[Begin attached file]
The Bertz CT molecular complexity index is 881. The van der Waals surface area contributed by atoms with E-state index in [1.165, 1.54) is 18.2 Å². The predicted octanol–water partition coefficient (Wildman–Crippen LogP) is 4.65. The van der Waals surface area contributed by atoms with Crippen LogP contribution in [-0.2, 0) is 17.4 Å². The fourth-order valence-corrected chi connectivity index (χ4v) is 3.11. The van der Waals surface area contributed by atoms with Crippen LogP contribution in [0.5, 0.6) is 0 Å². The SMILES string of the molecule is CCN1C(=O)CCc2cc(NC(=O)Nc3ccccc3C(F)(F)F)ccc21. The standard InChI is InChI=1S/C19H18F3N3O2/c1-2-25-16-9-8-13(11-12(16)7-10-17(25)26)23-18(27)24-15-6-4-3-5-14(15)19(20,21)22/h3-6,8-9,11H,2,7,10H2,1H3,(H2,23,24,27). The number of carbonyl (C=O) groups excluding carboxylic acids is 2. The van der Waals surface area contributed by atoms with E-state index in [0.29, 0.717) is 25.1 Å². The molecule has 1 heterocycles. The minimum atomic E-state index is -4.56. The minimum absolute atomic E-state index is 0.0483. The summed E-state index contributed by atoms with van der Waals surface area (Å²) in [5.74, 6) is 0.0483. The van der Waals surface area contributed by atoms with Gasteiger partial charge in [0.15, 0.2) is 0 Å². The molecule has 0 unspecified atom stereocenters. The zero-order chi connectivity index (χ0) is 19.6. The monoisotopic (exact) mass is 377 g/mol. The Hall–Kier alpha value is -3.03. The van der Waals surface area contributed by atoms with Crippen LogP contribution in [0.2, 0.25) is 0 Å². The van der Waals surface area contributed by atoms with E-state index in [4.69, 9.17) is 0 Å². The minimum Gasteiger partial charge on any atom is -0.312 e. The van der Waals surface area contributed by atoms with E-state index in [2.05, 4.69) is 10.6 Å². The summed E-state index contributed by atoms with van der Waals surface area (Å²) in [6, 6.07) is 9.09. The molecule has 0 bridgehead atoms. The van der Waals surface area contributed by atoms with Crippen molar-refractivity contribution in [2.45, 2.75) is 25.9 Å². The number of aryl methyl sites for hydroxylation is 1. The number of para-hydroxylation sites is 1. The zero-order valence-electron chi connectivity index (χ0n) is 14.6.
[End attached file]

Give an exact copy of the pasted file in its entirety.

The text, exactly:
The Bertz CT molecular complexity index is 881. The van der Waals surface area contributed by atoms with E-state index in [1.165, 1.54) is 18.2 Å². The predicted octanol–water partition coefficient (Wildman–Crippen LogP) is 4.65. The van der Waals surface area contributed by atoms with Crippen LogP contribution in [-0.2, 0) is 17.4 Å². The fourth-order valence-corrected chi connectivity index (χ4v) is 3.11. The van der Waals surface area contributed by atoms with Crippen LogP contribution in [0.5, 0.6) is 0 Å². The SMILES string of the molecule is CCN1C(=O)CCc2cc(NC(=O)Nc3ccccc3C(F)(F)F)ccc21. The standard InChI is InChI=1S/C19H18F3N3O2/c1-2-25-16-9-8-13(11-12(16)7-10-17(25)26)23-18(27)24-15-6-4-3-5-14(15)19(20,21)22/h3-6,8-9,11H,2,7,10H2,1H3,(H2,23,24,27). The number of carbonyl (C=O) groups excluding carboxylic acids is 2. The van der Waals surface area contributed by atoms with E-state index in [0.29, 0.717) is 25.1 Å². The molecule has 1 heterocycles. The minimum atomic E-state index is -4.56. The minimum absolute atomic E-state index is 0.0483. The summed E-state index contributed by atoms with van der Waals surface area (Å²) in [5.74, 6) is 0.0483. The van der Waals surface area contributed by atoms with Gasteiger partial charge in [0.15, 0.2) is 0 Å². The molecule has 0 unspecified atom stereocenters. The zero-order chi connectivity index (χ0) is 19.6. The monoisotopic (exact) mass is 377 g/mol. The Hall–Kier alpha value is -3.03. The van der Waals surface area contributed by atoms with Crippen LogP contribution in [0.2, 0.25) is 0 Å². The van der Waals surface area contributed by atoms with E-state index in [4.69, 9.17) is 0 Å². The minimum Gasteiger partial charge on any atom is -0.312 e. The van der Waals surface area contributed by atoms with E-state index in [2.05, 4.69) is 10.6 Å². The summed E-state index contributed by atoms with van der Waals surface area (Å²) in [6, 6.07) is 9.09. The molecule has 0 bridgehead atoms. The van der Waals surface area contributed by atoms with Crippen molar-refractivity contribution in [2.45, 2.75) is 25.9 Å². The number of aryl methyl sites for hydroxylation is 1. The number of para-hydroxylation sites is 1. The zero-order valence-electron chi connectivity index (χ0n) is 14.6.